FahrenheitFahrenheit 451There are a lot of different covers for Fahrenheit 451 as it has become a classic and is taught in schools. I particularly enjoy the simplistic 60th anniversary cover as well as the Folio Society version which I recently acquired.

A Memory of Light

The final installment of The Wheel of Time. This cover actually holds more significance because it comes at the end of a long journey and holds the fates of many beloved characters, which makes this cover perhaps the only one on this list linked directly to the story it tells. I’m sure there will be many new covers for the books in this series as time goes on and as the television series releases, but the original (to me) will always have a certain appeal.A Memory of Light

Too Like The Lightning

Too Like The LightningI purchased this book from a big sale my local library puts on every year so I was able to get it really cheap. I picked this one up for two reasons. The cover, and the fact that it made a bit of a wave when it first released however many years ago that was (it was 2016). I believe this is the first of a four-book series by Ada Palmer with the first three currently available, which is a good reason for me to wait a bit longer to read this book as I prefer to read series that are complete since I often need to re-read the first books when a new installment comes out if it has been a while since the initial read.

The Stormcaller

The StormcallerLike The Magician, this cover is for the first of a series that caught my eye. I think the artwork on all the covers is great, but this one made me give the book a try. I read the first three of the series by Tom Lloyd and then stopped as the final two books had not yet released. I plan to return and re-read the entire series some time.

The Magician

Magician Raymond E FeistI remember this one distinctly. I was in high school and about to go on a small trip to visit family when I picked this one up. The version I bought was actually two books in one and was my introduction to Raymond E. Feist’s Riftwar Saga. I have read the saga but have not read much beyond the core books and into the ever expansive world(s) contained in the larger Riftwar Cycle. I picked up the book for my trip because the cover did interest me, especially at the age of 15 with the image of the wizard, and I always enjoy magic.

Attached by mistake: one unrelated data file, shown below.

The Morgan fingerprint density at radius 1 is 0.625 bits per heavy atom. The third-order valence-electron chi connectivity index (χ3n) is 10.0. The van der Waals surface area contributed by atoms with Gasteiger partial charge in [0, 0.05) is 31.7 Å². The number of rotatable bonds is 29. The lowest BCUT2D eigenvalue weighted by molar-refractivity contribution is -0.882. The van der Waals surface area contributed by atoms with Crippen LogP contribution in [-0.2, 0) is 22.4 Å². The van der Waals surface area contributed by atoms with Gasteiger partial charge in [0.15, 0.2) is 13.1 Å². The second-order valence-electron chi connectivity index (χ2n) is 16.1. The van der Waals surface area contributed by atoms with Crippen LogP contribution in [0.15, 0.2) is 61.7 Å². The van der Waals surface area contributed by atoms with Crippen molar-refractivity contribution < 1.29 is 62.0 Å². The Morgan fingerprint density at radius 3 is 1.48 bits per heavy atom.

All Systems Red

Last but not least, The Murderbot Diaries by Martha Wells. I absolutely adore this series and have also loved the cover art for each book. Network Effect is the fifth installment that was released earlier this year, and we will get the sixth book, Fugitive Telemetry, next year.

Murderbot Series

The Demolished Man

The Demolished ManThe Demolished Man by Alfred Bester was the winner of the first Hugo Award for best novel in 1953. I first discovered this novel when taking David Mamet’s Masterclass so I added it to my list and recently got around to reading it. I read it in a few days. This book is a fairly quick read and is between 200-250 pages depending on the edition you choose. The writing and story entice you to keep reading.

To put it simply, this book is a futuristic crime novel that takes place in the 25th(?) century where humanity has colonized Venus, Mars, and a few moons of Jupiter. Part of the population can read minds which is considered common within the story. The development of reading minds is the reason has been zero acts of murder in over 70 years, but the main character, Ben Reich, plans to commit this crime.

The pacing is excellent. The language reads fairly modern despite the 70 years that have passed since it was written. There were several times where I read some dialogue in the the trope-like way of speaking attributed to that era (“Listen here, see..”), which is likely attributed to the few slang words used. However, this book has held up incredibly well and doesn’t quite have that nostalgia feel you can get from older science fiction stories.

There are a few other elements of the time that I believe impact the story which some readers may find unpopular today. I won’t detail anything here since it could skew your impression of the book and I would hate for that to happen, but I will say that I understand when this book was written so I let a few things slide as part of those times. Just know that the things I’m referring to are not blatant and shouldn’t impact your enjoyment of the story.